The year was 1973 and it was summertime in the Bronx, August 11th, to be specific. Then 18-year-old Clive Campbell was getting ready for the back-to-school party he was hosting with his younger sister Cindy. Friends and neighbors flocked to the recreational room in a Bronx apartment building on Sedgwick avenue ready to party.
As the familiar sounds of The Meters, Aretha Franklin, & James Brown filled the speakers of the room, the partygoers swayed their hips and rhythmically moved their bodies to the beat not knowing the magic soon to ensue.
The Birth Of Hip Hop
Indeed, that August night in the Bronx was seemingly like any other party night except it wasn’t. Clive, better know as DJ Kool Herc, did something different. While behind the turntables he used a technique now known as the merry-g0-round. The technique includes making two copies of the same record, moving back and forth between each, from one record to the next, looping the percussion portions of each track to keep the beat alive.
And from this merry-go-round technique, Hip Hop was born.
From Underground To Mainstream
One of Hip Hop’s first records, Sugar Hill Gang’s Rapper’s Delight was released in 1979. To this day, the record remains a classic with lyrics that even a non hip hop fan would recognize: “I said-a hip, hop, the hippie, the hippie to the hip hip hop-a you don’t stop!”
The record instantly propelled hip-hop from an underground movement to a mainstream musical genre with full steam and no signs of slowing down in sight.
Philly’s Hip Hop History
Philly was put on the hip-hop map by the late 1970s. In 1979, one of the first female hip-hop artists, Lady B released To The Beat Y’all. A few years later, in 1985, Philly rapper Schoolly D released his single P.S.K. (What Does It Mean?), helping to define gansta rap.
With each passing decade, hip-hop grew globally and Philly continued to leave its mark. In 1989, The Fresh Prince (Will Smith) and Dj Jazzy Jeff won the first-ever Grammy for best rap performance for their song Parents Just Don’t Understand.
The Roots founders Ahmir “Questlove” Thompson and Tariq “Black Thought” Trotter first performed together during a talent show while they were students at Philadelphia High School for the Creative and Performing Arts in 1989.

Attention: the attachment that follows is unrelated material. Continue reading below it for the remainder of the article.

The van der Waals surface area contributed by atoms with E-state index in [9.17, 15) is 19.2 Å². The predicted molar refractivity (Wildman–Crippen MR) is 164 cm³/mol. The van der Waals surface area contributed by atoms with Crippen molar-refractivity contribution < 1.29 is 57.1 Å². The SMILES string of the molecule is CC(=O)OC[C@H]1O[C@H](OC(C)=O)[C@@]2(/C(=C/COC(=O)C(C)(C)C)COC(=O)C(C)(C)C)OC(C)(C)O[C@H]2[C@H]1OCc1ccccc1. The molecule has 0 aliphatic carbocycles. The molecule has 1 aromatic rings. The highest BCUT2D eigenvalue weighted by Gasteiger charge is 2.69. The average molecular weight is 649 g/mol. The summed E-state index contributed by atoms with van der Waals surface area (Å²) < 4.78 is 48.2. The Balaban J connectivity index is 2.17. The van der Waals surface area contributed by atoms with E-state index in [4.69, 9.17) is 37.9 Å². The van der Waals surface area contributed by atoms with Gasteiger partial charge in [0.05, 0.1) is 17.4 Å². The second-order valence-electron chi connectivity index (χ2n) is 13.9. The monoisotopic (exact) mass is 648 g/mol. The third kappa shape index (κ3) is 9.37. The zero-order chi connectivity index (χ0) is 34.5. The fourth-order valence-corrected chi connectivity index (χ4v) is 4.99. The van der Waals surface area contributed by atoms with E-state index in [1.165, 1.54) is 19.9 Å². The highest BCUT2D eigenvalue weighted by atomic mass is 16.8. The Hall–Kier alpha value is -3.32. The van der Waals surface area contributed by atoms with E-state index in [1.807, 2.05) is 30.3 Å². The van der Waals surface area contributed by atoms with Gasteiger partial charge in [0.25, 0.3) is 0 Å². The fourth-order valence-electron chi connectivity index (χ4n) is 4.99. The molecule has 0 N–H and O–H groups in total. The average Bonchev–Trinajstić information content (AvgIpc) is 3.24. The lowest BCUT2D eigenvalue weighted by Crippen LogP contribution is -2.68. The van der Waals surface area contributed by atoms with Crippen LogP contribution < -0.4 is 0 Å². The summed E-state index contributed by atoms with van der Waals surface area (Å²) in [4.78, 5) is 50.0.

The 1990s saw more Philly rappers taking over the mainstream including Eve, Beanie Sigel, Charlie Baltimore, Philly’s Most Wanted, & more!
Today, Philly is home to some of hip-hop’s most trailblazing acts. Anywhere you go in Philly, as soon as the lyrics “hold up, wait a minute, ya’ll thought I was finished” plays on the airways, the city is in unison. At least for while the track plays, people momentarily forget any gripes or hurdles. Meek Mill not only creates anthems for the city, he is an authentic storyteller, painting pictures of what it is like to grow up in the hood and defy the odds. He is also an activist, fighting for prison reform.
Tierra Whack, dubbed “the future of hip hop,” has pushed boundaries and gripped the world with her experimentation of time and genre.
Lil’ Uzi Vert has the whole world wanting to rock. Philly hip-hop continues to influence the genre.
Hip-hop as a whole remains a creative outlet for so many to tell their stories of pain, oppression, social justice, urban strife, dreams, and nightmares.
Celebrate Hip Hop
Throughout the summer, there are hip-hop concerts taking place in the city such as Gospel-rapper, Lecrae at TLA, or Drake & 21 Savage at Wells Fargo.
The culturally iconic Roots Picnic is taking place in May at The Mann Center in Fairmount Park. A Philly tradition, it is sure to be the ultimate celebration of the 50th anniversary of the birth of hip-hop.